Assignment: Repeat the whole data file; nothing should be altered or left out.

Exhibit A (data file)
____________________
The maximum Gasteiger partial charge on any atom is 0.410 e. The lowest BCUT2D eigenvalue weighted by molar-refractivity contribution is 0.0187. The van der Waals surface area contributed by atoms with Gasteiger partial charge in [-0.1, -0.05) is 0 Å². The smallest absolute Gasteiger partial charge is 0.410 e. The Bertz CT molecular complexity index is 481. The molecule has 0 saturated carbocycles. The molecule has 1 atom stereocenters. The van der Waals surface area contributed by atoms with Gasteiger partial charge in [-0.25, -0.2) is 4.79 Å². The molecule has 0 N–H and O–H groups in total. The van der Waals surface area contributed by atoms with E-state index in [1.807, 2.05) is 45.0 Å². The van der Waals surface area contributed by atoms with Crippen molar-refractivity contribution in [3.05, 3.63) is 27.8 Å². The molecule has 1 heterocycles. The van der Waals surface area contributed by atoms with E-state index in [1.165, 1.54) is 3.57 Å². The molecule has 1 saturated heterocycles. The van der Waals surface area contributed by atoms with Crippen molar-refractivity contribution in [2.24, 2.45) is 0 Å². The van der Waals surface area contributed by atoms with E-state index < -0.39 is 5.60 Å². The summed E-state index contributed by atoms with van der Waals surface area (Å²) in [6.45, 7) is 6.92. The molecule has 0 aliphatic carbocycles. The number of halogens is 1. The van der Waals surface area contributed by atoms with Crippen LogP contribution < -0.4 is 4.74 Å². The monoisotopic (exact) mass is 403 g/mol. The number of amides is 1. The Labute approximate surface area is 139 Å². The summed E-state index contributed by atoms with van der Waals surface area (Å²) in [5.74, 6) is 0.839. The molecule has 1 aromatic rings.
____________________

The maximum Gasteiger partial charge on any atom is 0.410 e. The lowest BCUT2D eigenvalue weighted by molar-refractivity contribution is 0.0187. The van der Waals surface area contributed by atoms with Gasteiger partial charge in [-0.1, -0.05) is 0 Å². The smallest absolute Gasteiger partial charge is 0.410 e. The Bertz CT molecular complexity index is 481. The molecule has 0 saturated carbocycles. The molecule has 1 atom stereocenters. The van der Waals surface area contributed by atoms with Gasteiger partial charge in [-0.25, -0.2) is 4.79 Å². The molecule has 0 N–H and O–H groups in total. The van der Waals surface area contributed by atoms with E-state index in [1.807, 2.05) is 45.0 Å². The van der Waals surface area contributed by atoms with Crippen molar-refractivity contribution in [3.05, 3.63) is 27.8 Å². The molecule has 1 heterocycles. The van der Waals surface area contributed by atoms with E-state index in [1.165, 1.54) is 3.57 Å². The molecule has 1 saturated heterocycles. The van der Waals surface area contributed by atoms with Crippen molar-refractivity contribution in [2.24, 2.45) is 0 Å². The van der Waals surface area contributed by atoms with E-state index < -0.39 is 5.60 Å². The summed E-state index contributed by atoms with van der Waals surface area (Å²) in [6.45, 7) is 6.92. The molecule has 0 aliphatic carbocycles. The number of halogens is 1. The van der Waals surface area contributed by atoms with Crippen LogP contribution < -0.4 is 4.74 Å². The monoisotopic (exact) mass is 403 g/mol. The number of amides is 1. The Labute approximate surface area is 139 Å². The summed E-state index contributed by atoms with van der Waals surface area (Å²) in [5.74, 6) is 0.839. The molecule has 1 aromatic rings.